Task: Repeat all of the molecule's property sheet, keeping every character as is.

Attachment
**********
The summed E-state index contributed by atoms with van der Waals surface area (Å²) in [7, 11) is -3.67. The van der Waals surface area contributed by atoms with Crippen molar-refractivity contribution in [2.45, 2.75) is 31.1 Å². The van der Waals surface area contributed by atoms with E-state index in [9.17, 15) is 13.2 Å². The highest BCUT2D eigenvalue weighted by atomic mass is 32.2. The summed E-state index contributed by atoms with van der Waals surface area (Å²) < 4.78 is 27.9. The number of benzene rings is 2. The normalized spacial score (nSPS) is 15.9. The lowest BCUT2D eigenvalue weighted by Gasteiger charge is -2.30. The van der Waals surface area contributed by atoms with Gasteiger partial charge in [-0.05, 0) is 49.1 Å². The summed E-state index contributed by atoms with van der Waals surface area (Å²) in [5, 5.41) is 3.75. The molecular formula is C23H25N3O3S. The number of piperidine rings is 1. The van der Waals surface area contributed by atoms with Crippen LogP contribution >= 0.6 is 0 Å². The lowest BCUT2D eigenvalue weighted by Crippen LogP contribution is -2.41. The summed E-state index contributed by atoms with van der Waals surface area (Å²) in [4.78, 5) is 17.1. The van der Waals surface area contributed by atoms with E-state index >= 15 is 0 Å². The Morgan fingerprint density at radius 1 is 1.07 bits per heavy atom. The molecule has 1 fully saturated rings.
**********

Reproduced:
The summed E-state index contributed by atoms with van der Waals surface area (Å²) in [7, 11) is -3.67. The van der Waals surface area contributed by atoms with Crippen molar-refractivity contribution in [2.45, 2.75) is 31.1 Å². The van der Waals surface area contributed by atoms with E-state index in [9.17, 15) is 13.2 Å². The highest BCUT2D eigenvalue weighted by atomic mass is 32.2. The summed E-state index contributed by atoms with van der Waals surface area (Å²) < 4.78 is 27.9. The number of benzene rings is 2. The normalized spacial score (nSPS) is 15.9. The lowest BCUT2D eigenvalue weighted by Gasteiger charge is -2.30. The van der Waals surface area contributed by atoms with Gasteiger partial charge in [-0.05, 0) is 49.1 Å². The summed E-state index contributed by atoms with van der Waals surface area (Å²) in [5, 5.41) is 3.75. The molecular formula is C23H25N3O3S. The number of piperidine rings is 1. The van der Waals surface area contributed by atoms with Crippen LogP contribution >= 0.6 is 0 Å². The lowest BCUT2D eigenvalue weighted by Crippen LogP contribution is -2.41. The summed E-state index contributed by atoms with van der Waals surface area (Å²) in [4.78, 5) is 17.1. The van der Waals surface area contributed by atoms with E-state index >= 15 is 0 Å². The Morgan fingerprint density at radius 1 is 1.07 bits per heavy atom. The molecule has 1 fully saturated rings.